- Cultural Reformations
- List of Illustrations
- List of Abbreviations
- List of Contributors
- National Histories
- Literary Histories
- Enclosed Spaces
- The Eucharist
- The Saints
- Vernacular Theology
- When English Became Latin
- Heresy and Treason
- Naughty Printed Books
- Utopian Pleasure
- Poetic Fame
- London Books and London Readers
- The Reformation of the Household
- Active and Contemplative Lives
- Autobiography and the History of Reading
Abstract and Keywords
In his poem Upon Appleton House, Andrew Marvell implies that the Appleton nunnery in Yorkshire, along with all its works, vanish “in one instant.” The suggestion that the English nuns disappear the moment they are chased from their buildings is iconic both of English Renaissance imaginings and of modern scholarship. The mysterious absence of nuns was compounded with their excessive presence, a paradox that in many ways compares with medieval Catholic thinking and feeling about nuns. This article examines the representations of nuns in English Renaissance literature and their habitual failure to portray the kinds of lives, and conditions of enclosure, actually known to nuns in England. It also considers how the long history of convent literacies in England, leading from Anglo-Saxon and Latin to Anglo-Norman and English, results in gradual separation of women from the literacy of the clerical elite. The article analyzes Caesarius of Heisterbach’s Dialogus Miracolorum, a compilation of miniature ascetic romances written for Cistercian novice monks.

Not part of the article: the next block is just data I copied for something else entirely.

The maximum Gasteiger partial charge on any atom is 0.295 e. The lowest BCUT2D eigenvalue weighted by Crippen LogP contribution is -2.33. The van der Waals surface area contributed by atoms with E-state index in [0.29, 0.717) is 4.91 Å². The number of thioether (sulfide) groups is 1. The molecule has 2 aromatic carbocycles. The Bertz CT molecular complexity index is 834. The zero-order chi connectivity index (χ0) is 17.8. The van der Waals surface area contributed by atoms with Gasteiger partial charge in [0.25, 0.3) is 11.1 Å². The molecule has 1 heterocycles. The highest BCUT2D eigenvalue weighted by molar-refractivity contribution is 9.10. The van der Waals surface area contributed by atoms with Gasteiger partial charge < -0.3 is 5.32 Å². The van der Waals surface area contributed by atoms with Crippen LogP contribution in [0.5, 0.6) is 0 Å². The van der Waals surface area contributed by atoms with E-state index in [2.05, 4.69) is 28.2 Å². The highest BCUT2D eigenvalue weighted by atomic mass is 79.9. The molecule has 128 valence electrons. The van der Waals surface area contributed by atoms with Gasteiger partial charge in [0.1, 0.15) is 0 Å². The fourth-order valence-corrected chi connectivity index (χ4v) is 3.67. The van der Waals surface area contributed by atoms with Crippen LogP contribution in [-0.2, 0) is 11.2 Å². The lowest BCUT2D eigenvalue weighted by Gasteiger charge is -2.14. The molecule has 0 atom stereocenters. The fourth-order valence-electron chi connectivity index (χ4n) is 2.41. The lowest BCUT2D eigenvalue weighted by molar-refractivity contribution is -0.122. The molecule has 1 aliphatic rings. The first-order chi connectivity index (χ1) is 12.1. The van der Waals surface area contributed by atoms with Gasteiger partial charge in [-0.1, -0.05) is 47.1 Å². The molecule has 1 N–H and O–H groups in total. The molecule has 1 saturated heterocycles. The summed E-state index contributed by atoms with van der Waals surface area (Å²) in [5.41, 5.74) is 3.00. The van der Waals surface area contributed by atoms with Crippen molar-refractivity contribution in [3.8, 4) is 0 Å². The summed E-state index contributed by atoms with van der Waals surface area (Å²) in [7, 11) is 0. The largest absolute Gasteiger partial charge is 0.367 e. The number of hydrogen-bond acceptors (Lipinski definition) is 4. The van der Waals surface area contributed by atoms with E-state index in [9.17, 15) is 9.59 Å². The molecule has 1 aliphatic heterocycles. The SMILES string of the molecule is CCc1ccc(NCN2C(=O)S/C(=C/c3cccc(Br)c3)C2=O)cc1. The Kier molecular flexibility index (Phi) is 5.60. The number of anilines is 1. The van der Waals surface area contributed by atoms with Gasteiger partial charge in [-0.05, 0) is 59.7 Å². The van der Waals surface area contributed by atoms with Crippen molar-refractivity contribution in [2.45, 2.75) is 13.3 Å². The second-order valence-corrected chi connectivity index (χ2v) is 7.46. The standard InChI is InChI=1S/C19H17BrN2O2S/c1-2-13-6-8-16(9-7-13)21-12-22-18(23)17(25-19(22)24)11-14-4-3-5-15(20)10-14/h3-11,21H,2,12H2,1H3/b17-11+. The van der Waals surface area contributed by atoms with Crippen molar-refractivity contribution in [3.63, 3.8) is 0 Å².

David Wallace, University of Pennsylvania
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